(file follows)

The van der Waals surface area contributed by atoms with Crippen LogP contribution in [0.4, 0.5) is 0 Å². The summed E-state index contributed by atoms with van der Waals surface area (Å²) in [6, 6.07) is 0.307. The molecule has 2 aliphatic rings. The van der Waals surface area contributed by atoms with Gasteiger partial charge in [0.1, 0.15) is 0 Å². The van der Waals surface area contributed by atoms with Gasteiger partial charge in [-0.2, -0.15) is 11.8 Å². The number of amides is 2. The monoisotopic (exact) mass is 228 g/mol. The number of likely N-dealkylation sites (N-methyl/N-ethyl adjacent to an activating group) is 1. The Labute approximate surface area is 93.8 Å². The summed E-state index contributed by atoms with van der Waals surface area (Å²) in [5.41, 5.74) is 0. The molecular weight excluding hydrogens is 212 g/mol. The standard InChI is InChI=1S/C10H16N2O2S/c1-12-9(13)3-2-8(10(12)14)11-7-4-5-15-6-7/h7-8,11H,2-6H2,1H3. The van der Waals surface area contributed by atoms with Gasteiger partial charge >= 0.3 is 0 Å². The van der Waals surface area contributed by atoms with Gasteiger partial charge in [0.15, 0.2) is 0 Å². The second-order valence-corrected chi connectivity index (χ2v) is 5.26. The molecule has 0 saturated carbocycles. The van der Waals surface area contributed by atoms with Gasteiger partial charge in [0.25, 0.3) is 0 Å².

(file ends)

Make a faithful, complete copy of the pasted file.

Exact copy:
The van der Waals surface area contributed by atoms with Crippen LogP contribution in [0.4, 0.5) is 0 Å². The summed E-state index contributed by atoms with van der Waals surface area (Å²) in [6, 6.07) is 0.307. The molecule has 2 aliphatic rings. The van der Waals surface area contributed by atoms with Gasteiger partial charge in [0.1, 0.15) is 0 Å². The van der Waals surface area contributed by atoms with Gasteiger partial charge in [-0.2, -0.15) is 11.8 Å². The number of amides is 2. The monoisotopic (exact) mass is 228 g/mol. The number of likely N-dealkylation sites (N-methyl/N-ethyl adjacent to an activating group) is 1. The Labute approximate surface area is 93.8 Å². The summed E-state index contributed by atoms with van der Waals surface area (Å²) in [5.41, 5.74) is 0. The molecular weight excluding hydrogens is 212 g/mol. The standard InChI is InChI=1S/C10H16N2O2S/c1-12-9(13)3-2-8(10(12)14)11-7-4-5-15-6-7/h7-8,11H,2-6H2,1H3. The van der Waals surface area contributed by atoms with Gasteiger partial charge >= 0.3 is 0 Å². The van der Waals surface area contributed by atoms with Gasteiger partial charge in [0.15, 0.2) is 0 Å². The second-order valence-corrected chi connectivity index (χ2v) is 5.26. The molecule has 0 saturated carbocycles. The van der Waals surface area contributed by atoms with Gasteiger partial charge in [0.25, 0.3) is 0 Å².